A Real-life Lesson in Design

Scale model of a Pomo Nation home designed by Berkeley students for Engineering E10. Photo courtesy of Ryan Shelby Scale model of a Pomo Nation home designed by Berkeley students for Engineering E10. (Photo by Ryan Shelby.)What started as a six-week project for freshmen engineering students may create culturally sensitive and energy-efficient housing for a small California Indian tribe.

A roundhouse-style design conceived in last spring’s E10 Engineering Design and Analysis course has been embraced by members of the Pinoleville Pomo Nation. The tribe plans to submit the UC Berkeley concept when it applies for federal funding to build up to 25 new homes in the Mendocino County community of Ukiah.

“There’s an acute need for housing here,” says David Edmunds, environmental director for the tribe, which has about 300 members scattered throughout Northern California. “Housing is considered a linchpin for a lot of things the tribe wants to accomplish.”

Sustainability is also important to tribal members, and the engineering students are developing plans to retrofit some existing homes in the town of Lakeport with solar hot water heaters, photovoltaic systems and other energy efficiency improvements.

The collaboration got its start earlier this year when Edmunds and tribal representative Linda Noel approached a Native American student group at UC Berkeley for help. Their request found its way to mechanical engineering professor Alice Agogino, who teaches an E10 module on human-centered and sustainable design. “I was looking for projects,” says Agogino, who concluded that this one had great potential.

Students work on home design for the E10 course. Photo courtesy of Ryan Shelby Students work on home design for the E10 course. (Photo by Ryan Shelby.)The students, supervised by Agogino and graduate student instructor Ryan Shelby, eagerly accepted the challenge. On a Sunday in April, they made the 115-mile trip to Ukiah to meet with the Pinoleville Pomo group. During a daylong workshop with 20 tribe members, the Berkeley Engineering students asked about the community’s needs and solicited input on concepts.

That kind of exchange is precisely the idea behind human-centered design, Agogino says. Tribal members “know more about their needs than we do,” she notes. The students heard that the tribe’s current HUD-financed housing provides shelter and serves basic necessities but has little connection to Pomo traditions and culture.

Several tribal representatives later visited Berkeley to help evaluate the resulting student designs. The tribe felt this was an important part of the collaboration as well.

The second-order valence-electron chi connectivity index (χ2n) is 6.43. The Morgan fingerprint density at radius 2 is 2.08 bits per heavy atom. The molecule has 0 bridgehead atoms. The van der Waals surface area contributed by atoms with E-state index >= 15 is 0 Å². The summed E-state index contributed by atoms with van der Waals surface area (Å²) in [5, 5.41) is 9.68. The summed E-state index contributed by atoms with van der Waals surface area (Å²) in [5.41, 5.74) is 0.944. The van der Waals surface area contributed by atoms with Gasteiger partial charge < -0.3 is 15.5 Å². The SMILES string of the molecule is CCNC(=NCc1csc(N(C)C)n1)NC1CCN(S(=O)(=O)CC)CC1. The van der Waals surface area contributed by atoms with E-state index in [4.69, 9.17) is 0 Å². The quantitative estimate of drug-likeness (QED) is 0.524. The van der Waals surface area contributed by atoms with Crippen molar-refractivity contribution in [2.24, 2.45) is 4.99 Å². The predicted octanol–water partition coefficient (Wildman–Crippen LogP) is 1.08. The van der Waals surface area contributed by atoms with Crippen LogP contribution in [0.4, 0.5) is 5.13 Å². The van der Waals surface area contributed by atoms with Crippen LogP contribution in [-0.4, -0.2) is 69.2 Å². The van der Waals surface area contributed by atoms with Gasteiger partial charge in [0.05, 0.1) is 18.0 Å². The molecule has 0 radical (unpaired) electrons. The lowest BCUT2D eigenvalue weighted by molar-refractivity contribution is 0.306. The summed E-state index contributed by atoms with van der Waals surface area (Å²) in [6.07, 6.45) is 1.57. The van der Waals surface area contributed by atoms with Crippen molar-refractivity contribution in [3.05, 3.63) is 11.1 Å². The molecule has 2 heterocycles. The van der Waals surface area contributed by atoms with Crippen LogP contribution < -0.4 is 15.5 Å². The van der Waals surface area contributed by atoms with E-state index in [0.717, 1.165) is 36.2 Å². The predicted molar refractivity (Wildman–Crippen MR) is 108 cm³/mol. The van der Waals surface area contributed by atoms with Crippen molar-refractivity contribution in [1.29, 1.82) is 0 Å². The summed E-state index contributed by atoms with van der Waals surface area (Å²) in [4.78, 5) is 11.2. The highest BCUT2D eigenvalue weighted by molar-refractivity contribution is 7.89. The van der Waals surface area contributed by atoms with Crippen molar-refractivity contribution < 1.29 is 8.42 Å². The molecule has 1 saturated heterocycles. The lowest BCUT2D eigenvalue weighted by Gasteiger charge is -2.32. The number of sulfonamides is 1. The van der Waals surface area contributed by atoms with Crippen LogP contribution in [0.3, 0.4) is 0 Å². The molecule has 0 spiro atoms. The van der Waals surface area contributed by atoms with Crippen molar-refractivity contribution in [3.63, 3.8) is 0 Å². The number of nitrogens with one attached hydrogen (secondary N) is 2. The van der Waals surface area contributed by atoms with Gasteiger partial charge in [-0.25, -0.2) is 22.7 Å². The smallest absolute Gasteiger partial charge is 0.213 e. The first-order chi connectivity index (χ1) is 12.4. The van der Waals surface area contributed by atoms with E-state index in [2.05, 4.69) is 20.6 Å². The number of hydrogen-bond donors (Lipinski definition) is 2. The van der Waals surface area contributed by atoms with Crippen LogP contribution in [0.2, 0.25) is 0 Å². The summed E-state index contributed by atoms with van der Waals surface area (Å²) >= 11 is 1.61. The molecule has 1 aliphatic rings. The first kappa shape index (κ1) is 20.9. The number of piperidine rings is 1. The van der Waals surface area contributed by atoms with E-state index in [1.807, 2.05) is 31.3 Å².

“This community let us in and spent a lot of time with us,” Agogino says. “I warned them, ‘This is a freshman and sophomore class.’ They were just blown away by what the students produced.”

The concept, still a balsa wood model, is the product of ongoing discussions between the students and tribal representatives. It features a rounded structure containing a large communal kitchen and living room to accommodate extended families and tribal gatherings. Five small attached units can be used for bedrooms and storage. The dwelling has a living roof and plenty of natural lighting.

Measured sketch of Pomo Nation home. Photo courtesy of Ryan Shelby Measured sketch of Pomo Nation home. (Photo by Ryan Shelby.)“It resembles our traditional roundhouse,” says tribal vice chair Angela James, adding that she and others appreciate the students’ collaborative and green approach. The tribe wants to build centralized housing in hopes of unifying the Pinoleville Pomo and letting members take advantage of job training and other services. “It would strengthen our community, not only economically, but traditionally,” James says.

Seven UC Berkeley undergraduate and graduate students continue to work on the project, and this spring, a UC Berkeley architecture class will further refine the design. Sponsoring the overall effort is a student-run community outreach program called CARES (Community Assessment of Renewable Energy and Sustainability).

“It’s a real-world project the students can actually own,” says Shelby, a third-year Ph.D. student in mechanical engineering and CARES’ cofounder. “This is going to directly impact the lives of people.” Along with supervising the students, Shelby is incorporating the project into his doctoral research on sustainability and alternative energy.

“It’s a really fulfilling thing to do,” says Che (Tommy) Liu, a 19-year-old sophomore involved in the effort. “You kind of feel like you’re helping people who need the help, deserve the help. I wanted to see it through.”

Topics: Mechanical engineering, Design